Parameter Estimation for some Geoscience Applications using a Measure-Theoretic Approach
Professor, Department Associate Chair, Head of Computational Hydraulics
The University of Texas at Austin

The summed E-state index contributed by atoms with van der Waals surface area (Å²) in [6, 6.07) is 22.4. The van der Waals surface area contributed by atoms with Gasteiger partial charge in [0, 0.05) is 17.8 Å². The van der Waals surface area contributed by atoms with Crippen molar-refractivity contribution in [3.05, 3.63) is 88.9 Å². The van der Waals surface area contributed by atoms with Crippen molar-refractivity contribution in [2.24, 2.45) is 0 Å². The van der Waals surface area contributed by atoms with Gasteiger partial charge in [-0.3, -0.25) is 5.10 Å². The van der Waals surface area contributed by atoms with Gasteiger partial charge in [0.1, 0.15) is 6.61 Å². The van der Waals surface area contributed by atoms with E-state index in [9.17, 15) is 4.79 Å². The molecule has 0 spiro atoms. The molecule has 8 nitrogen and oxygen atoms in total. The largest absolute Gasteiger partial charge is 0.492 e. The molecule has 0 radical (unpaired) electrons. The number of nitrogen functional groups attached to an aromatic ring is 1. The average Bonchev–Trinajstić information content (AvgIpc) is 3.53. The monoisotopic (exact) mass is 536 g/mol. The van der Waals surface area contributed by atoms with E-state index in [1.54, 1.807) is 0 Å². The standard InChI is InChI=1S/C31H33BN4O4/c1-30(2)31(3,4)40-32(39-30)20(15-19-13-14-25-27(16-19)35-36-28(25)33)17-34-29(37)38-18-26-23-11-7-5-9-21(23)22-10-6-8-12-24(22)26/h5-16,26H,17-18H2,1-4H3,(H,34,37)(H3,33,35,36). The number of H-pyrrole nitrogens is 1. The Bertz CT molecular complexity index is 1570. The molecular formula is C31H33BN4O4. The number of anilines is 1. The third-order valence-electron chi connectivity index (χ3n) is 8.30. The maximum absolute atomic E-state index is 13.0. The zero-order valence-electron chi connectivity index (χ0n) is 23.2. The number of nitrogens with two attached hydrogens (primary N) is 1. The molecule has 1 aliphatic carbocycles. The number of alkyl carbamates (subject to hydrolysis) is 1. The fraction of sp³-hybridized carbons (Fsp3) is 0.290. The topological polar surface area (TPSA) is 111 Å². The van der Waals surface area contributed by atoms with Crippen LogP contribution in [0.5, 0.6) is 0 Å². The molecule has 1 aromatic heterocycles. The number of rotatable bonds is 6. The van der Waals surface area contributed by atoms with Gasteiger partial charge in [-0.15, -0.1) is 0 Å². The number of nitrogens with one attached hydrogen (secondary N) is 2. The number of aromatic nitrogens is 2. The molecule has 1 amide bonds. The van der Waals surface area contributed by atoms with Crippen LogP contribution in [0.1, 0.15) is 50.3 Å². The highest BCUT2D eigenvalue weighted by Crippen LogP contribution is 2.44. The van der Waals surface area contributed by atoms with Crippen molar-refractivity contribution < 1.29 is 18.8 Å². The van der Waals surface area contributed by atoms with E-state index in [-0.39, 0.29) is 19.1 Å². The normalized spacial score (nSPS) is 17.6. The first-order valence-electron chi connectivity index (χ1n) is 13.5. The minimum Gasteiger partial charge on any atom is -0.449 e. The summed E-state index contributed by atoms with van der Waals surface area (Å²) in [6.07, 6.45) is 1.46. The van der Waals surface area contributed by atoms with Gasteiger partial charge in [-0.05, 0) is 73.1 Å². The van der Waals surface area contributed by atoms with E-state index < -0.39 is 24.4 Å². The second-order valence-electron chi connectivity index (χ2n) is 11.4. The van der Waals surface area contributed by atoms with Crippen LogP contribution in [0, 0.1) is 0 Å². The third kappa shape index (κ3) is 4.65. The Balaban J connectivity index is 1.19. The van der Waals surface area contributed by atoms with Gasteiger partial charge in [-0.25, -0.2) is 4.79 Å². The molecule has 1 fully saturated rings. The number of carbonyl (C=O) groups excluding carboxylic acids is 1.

Effective modeling of complex physical systems arising in the geosciences is dependent on knowing parameters which are often difficult or impossible to measure in situ. In this talk we focus on two such problems, estimating parameters for groundwater flow and contaminant transport, and estimating parameters within a coastal ocean model. The approach we will describe, proposed by collaborators D. Estep, T. Butler and others, is based on measure-theoretic stochastic inversion technique. In this approach, given a probability space on certain observable quantities of interest, one searches for the sets of highest probability in parameter space that give rise to these observables. When viewed as mappings between sets, the stochastic inversion problem is well-posed in certain settings, but there are computational challenges related to the set construction. We will focus the talk on estimating scalar parameters and fields in a contaminant transport setting, and in estimating bottom friction in a complicated near-shore coastal application. The talk is joint work with M. Vesselinov at LANL, D. Estep at Colorado State University, T. Butler at U. Colorado Denver, S. Mattis from TU Munich, L. Graham from Amazon Web Services, and J. He and S. Estes from UT Austin, and the work is funded by DOE, NSF and ExxonMobil.